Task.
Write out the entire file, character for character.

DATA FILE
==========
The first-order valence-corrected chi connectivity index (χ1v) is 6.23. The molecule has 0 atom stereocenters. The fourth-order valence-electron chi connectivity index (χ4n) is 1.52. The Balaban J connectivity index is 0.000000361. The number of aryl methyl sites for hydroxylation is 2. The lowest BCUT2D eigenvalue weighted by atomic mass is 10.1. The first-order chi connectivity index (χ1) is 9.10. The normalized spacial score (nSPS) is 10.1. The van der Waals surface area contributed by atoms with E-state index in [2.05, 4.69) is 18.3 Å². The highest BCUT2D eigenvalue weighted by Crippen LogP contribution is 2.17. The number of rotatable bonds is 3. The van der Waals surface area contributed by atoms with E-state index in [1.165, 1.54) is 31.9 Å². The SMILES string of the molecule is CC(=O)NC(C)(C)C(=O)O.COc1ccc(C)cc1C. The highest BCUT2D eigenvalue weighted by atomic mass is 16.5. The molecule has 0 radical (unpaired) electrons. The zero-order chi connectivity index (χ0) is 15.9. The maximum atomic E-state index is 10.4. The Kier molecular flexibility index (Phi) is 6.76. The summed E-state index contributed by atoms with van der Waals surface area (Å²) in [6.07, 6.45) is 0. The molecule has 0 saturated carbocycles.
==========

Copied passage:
The first-order valence-corrected chi connectivity index (χ1v) is 6.23. The molecule has 0 atom stereocenters. The fourth-order valence-electron chi connectivity index (χ4n) is 1.52. The Balaban J connectivity index is 0.000000361. The number of aryl methyl sites for hydroxylation is 2. The lowest BCUT2D eigenvalue weighted by atomic mass is 10.1. The first-order chi connectivity index (χ1) is 9.10. The normalized spacial score (nSPS) is 10.1. The van der Waals surface area contributed by atoms with E-state index in [2.05, 4.69) is 18.3 Å². The highest BCUT2D eigenvalue weighted by Crippen LogP contribution is 2.17. The number of rotatable bonds is 3. The van der Waals surface area contributed by atoms with E-state index in [1.165, 1.54) is 31.9 Å². The SMILES string of the molecule is CC(=O)NC(C)(C)C(=O)O.COc1ccc(C)cc1C. The highest BCUT2D eigenvalue weighted by atomic mass is 16.5. The molecule has 0 radical (unpaired) electrons. The zero-order chi connectivity index (χ0) is 15.9. The maximum atomic E-state index is 10.4. The Kier molecular flexibility index (Phi) is 6.76. The summed E-state index contributed by atoms with van der Waals surface area (Å²) in [6.07, 6.45) is 0. The molecule has 0 saturated carbocycles.